Incorrigible.  

To prove a case of incorrigibility, there must be proof of each of the following elements: (1) child (2) disobeys reasonable and lawful directions (3) of his parents or other custodian (4) and is beyond their control. Section 211.031.1(2)(b), RSMo.

Runaway.  

To prove runaway, there must be proof of each of the following elements: (1) child (2) is habitually absent from his home (3) without sufficient cause, permission or justification. Section 211.031.1(2)c), RSMo.

Behavior/Association Injurious.  

To prove this status offense, there must be proof of each of the following elements: (1) behavior or association (2) of the child (3) are otherwise injurious to his welfare or to the welfare of others.  Section 211.031.1(2)(d), RSMo.

Offenses Applicable Only to Children.  

To prove this status offense, there must be proof of each of the following elements: (1) child (2) is charged with an offense not classified as criminal (3) or with an offense applicable only to children. Section 211.031.1(2)(e), RSMo.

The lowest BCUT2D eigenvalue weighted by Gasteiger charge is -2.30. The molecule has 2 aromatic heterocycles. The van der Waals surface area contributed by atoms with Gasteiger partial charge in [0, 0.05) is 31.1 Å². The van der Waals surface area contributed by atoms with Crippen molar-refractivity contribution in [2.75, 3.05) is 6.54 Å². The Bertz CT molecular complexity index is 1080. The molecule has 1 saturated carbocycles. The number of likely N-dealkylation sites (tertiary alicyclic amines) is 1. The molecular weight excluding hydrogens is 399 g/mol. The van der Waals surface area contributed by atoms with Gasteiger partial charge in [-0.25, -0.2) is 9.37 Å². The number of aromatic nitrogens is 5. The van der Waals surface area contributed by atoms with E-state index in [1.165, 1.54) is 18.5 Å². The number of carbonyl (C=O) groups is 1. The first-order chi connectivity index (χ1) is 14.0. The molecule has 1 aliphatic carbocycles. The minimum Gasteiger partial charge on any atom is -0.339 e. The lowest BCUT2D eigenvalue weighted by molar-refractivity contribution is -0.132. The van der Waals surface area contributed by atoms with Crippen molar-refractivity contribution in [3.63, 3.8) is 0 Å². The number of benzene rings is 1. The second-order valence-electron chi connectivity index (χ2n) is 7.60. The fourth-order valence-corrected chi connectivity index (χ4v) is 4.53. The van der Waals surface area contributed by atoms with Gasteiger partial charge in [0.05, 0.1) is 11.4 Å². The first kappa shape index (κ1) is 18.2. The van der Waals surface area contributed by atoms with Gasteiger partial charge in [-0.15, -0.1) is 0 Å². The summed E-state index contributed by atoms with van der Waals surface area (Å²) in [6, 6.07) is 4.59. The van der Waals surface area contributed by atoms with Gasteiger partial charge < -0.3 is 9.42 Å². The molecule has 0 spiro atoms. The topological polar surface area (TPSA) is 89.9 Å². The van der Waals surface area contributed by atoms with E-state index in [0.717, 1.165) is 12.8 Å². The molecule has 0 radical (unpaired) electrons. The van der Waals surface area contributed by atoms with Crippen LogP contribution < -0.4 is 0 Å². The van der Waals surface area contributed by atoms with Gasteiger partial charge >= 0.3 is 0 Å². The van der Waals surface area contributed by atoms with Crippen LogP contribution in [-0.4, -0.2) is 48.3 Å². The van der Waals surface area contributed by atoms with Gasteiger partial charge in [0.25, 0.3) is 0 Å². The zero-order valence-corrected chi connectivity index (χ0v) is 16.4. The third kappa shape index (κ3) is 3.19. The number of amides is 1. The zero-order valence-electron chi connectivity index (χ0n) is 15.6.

Delinquency.  

The term delinquency refers to the commission of acts which would be crimes if those acts were committed by adults.  To prove commission of a crime by a juvenile, the juvenile officer is required to prove each and every element of the offense to the same standard of proof as the state would be required to do if an adult were charged with the same offense. Section 211.031.1(3), RSMo.